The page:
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Huckleberry Finn Analysis: Is Jim a Stereotype?

An in depth analysis of the construction of the character 'Jim' in Mark Twain's novel Huckleberry Finn.
by

Evan Luis Vitureira

on 17 January 2012

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Transcript of Huckleberry Finn Analysis: Is Jim a Stereotype?

Is Jim A Stereotype? Stereo - type Stereo-

from the greek, stereos,
meaning firm or solid
-type

from the greek, typos,
meaning impression or
a concise representation
of a larger group Solid Impression What are the stereotypes? Gullible
Superstitious
Illiterate
Uneducated Does he fit them? What is Prejudice? opinion formed beforehand or without knowledge, unreasonable hostile attitudes regarding a group of people. Jim is convinced of farcical happenings in many parts of the novel. After being separated by white waters and a fog, Huck manages to find Jim in the cover of night. Upon Jim’s awakening, Huck convinces Jim that they were never separated and that Jim must’ve concocted it. Fitting the stereotype Gullible Superstitious
Illiterate Uneducated Prejudice = Stereotypes ? ? ? ? ? ? ? ? ? ? ? While stereotypes are
commonly associated with
prejudice, it is a common
misconception that the presence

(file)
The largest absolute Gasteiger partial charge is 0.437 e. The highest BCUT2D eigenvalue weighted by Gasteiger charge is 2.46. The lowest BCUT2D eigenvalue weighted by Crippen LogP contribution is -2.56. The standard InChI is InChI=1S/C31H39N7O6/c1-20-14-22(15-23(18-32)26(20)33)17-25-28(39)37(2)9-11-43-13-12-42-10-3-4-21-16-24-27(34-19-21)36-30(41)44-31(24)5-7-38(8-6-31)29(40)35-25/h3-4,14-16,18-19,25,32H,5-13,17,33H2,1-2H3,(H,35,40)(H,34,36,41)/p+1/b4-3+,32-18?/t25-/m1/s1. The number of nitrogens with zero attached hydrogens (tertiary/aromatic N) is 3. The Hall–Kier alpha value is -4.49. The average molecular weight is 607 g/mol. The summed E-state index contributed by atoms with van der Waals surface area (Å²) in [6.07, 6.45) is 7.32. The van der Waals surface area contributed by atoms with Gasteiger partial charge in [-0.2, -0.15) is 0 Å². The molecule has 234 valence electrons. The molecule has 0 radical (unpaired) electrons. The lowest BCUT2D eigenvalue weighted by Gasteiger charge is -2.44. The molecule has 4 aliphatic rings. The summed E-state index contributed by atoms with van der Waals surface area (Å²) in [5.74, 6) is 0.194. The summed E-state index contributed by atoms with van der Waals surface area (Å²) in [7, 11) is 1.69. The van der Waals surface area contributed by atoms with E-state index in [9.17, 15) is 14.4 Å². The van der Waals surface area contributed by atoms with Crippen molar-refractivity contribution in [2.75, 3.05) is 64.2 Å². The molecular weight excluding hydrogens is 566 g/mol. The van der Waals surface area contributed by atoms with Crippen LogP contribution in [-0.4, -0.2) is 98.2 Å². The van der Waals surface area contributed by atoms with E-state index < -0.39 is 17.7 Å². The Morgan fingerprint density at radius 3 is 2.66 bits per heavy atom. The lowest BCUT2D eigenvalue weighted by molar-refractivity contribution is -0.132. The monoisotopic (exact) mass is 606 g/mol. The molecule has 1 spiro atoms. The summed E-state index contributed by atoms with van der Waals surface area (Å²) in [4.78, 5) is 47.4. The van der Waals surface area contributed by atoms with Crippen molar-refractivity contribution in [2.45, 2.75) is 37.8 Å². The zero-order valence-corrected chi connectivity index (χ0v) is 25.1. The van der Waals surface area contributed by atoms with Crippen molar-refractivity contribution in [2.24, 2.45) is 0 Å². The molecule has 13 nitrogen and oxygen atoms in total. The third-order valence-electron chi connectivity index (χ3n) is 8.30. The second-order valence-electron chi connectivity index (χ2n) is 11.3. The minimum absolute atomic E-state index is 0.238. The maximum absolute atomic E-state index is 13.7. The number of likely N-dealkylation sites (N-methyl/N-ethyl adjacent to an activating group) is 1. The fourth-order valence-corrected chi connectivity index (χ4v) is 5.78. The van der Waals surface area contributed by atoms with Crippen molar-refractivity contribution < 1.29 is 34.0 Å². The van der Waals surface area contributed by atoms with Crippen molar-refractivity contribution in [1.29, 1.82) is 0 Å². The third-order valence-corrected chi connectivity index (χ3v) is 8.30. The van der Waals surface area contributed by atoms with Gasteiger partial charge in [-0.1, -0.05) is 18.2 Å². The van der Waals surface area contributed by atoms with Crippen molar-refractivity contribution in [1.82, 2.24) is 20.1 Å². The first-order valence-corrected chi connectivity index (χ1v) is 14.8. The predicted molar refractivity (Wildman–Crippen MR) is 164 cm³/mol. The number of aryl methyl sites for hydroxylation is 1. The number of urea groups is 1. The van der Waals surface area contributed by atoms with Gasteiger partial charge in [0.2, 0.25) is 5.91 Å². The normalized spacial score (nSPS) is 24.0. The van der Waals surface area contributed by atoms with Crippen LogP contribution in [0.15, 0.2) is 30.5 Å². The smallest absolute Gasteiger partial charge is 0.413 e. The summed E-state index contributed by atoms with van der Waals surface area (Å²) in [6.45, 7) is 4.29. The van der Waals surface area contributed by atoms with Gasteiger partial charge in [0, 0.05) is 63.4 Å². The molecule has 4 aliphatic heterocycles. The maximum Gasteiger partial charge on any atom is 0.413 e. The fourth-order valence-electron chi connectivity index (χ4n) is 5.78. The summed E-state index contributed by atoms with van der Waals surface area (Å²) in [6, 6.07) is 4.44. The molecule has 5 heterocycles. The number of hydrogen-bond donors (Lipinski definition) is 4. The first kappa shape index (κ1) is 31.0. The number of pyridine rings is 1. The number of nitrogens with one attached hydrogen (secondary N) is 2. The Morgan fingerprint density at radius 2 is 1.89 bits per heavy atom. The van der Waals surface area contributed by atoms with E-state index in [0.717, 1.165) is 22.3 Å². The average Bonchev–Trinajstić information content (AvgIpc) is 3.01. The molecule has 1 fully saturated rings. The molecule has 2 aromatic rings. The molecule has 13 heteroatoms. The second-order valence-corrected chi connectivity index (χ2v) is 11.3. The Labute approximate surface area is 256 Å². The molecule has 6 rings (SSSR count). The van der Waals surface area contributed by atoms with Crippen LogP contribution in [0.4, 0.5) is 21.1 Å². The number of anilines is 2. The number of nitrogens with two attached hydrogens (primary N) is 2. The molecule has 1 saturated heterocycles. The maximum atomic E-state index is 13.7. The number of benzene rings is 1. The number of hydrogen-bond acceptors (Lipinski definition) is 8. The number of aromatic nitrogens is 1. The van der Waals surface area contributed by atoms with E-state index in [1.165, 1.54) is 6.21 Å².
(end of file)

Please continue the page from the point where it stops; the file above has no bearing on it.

of stereotypical characteristics
in a piece of literature or its
characters renders the piece
wholly prejudiced. (cc) photo by theaucitron on Flickr If while walking along a street you
identified, because of certain objects
in front of it resembling gas pumps, a gas
station, you were using the stereotypical
traits of a gas station to identify it. Of
course, gas stations cannot be prejudiced
against but they do have stereotypical
traits. Having stereotypical traits thusly
does not establish a prejudice. Prejudice
is established outside of the stereotypical
traits, but may use them as reasoning. Gullible - adj -
- Easily persuaded to believe
something; credulous Illiterate - adj / noun -
- Unable to read or write
Jim was never exposed to formal education.
This is apparent in his speaking demeanor.
Twain wrote the lines of Jim with a distinct
dialect, an example of which is as follows: “I
didn’ know dey was so many un um. I hain’t
hearn ‘bout non un um, skasely, but ole King
Solermun.” This excerpt illustrates Jim’s
uneducated speech skills and distinct dialect.
Jim’s unschooled manner is further developed
when Tom and Huck try to help Jim escape
from captivity in the Phelps’ shed. Tom
emphasized the necessity of Jim keeping a
journal to his escape plot. Huck rejects this
idea because Jim is illiterate, making it
impossible for him to keep a journal. to Speak, to Write, to Read... Jim, listening to a hairball that he claims to predict the future SUPERSTITION a : a belief or practice resulting
from ignorance, fear of the
unknown, trust in magic or
chance, or a false conception
of causation
b : an irrational abject attitude
of mind toward the supernatural,
nature, or God resulting from
superstition He sure does! Does Jim Fit? x
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